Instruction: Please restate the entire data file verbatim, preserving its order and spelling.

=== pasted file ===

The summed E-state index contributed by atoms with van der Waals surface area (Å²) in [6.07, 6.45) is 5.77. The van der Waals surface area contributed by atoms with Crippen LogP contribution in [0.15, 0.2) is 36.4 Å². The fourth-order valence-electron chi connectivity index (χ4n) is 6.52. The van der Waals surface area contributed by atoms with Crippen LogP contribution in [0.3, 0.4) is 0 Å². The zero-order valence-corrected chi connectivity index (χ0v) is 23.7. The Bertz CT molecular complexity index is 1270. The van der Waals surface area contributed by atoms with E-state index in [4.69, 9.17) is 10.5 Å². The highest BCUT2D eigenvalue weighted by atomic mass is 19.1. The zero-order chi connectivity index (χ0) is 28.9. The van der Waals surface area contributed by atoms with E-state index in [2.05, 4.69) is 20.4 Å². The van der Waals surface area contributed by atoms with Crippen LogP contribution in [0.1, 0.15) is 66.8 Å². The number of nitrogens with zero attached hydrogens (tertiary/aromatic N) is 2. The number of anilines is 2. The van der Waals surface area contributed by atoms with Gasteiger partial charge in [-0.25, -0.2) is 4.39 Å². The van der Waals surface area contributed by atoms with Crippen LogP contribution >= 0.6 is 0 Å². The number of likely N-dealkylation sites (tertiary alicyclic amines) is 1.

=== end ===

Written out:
The summed E-state index contributed by atoms with van der Waals surface area (Å²) in [6.07, 6.45) is 5.77. The van der Waals surface area contributed by atoms with Crippen LogP contribution in [0.15, 0.2) is 36.4 Å². The fourth-order valence-electron chi connectivity index (χ4n) is 6.52. The van der Waals surface area contributed by atoms with Crippen LogP contribution in [0.3, 0.4) is 0 Å². The zero-order valence-corrected chi connectivity index (χ0v) is 23.7. The Bertz CT molecular complexity index is 1270. The van der Waals surface area contributed by atoms with E-state index in [4.69, 9.17) is 10.5 Å². The highest BCUT2D eigenvalue weighted by atomic mass is 19.1. The zero-order chi connectivity index (χ0) is 28.9. The van der Waals surface area contributed by atoms with E-state index in [2.05, 4.69) is 20.4 Å². The van der Waals surface area contributed by atoms with Crippen LogP contribution in [0.1, 0.15) is 66.8 Å². The number of nitrogens with zero attached hydrogens (tertiary/aromatic N) is 2. The number of anilines is 2. The van der Waals surface area contributed by atoms with Gasteiger partial charge in [-0.25, -0.2) is 4.39 Å². The van der Waals surface area contributed by atoms with Crippen LogP contribution >= 0.6 is 0 Å². The number of likely N-dealkylation sites (tertiary alicyclic amines) is 1.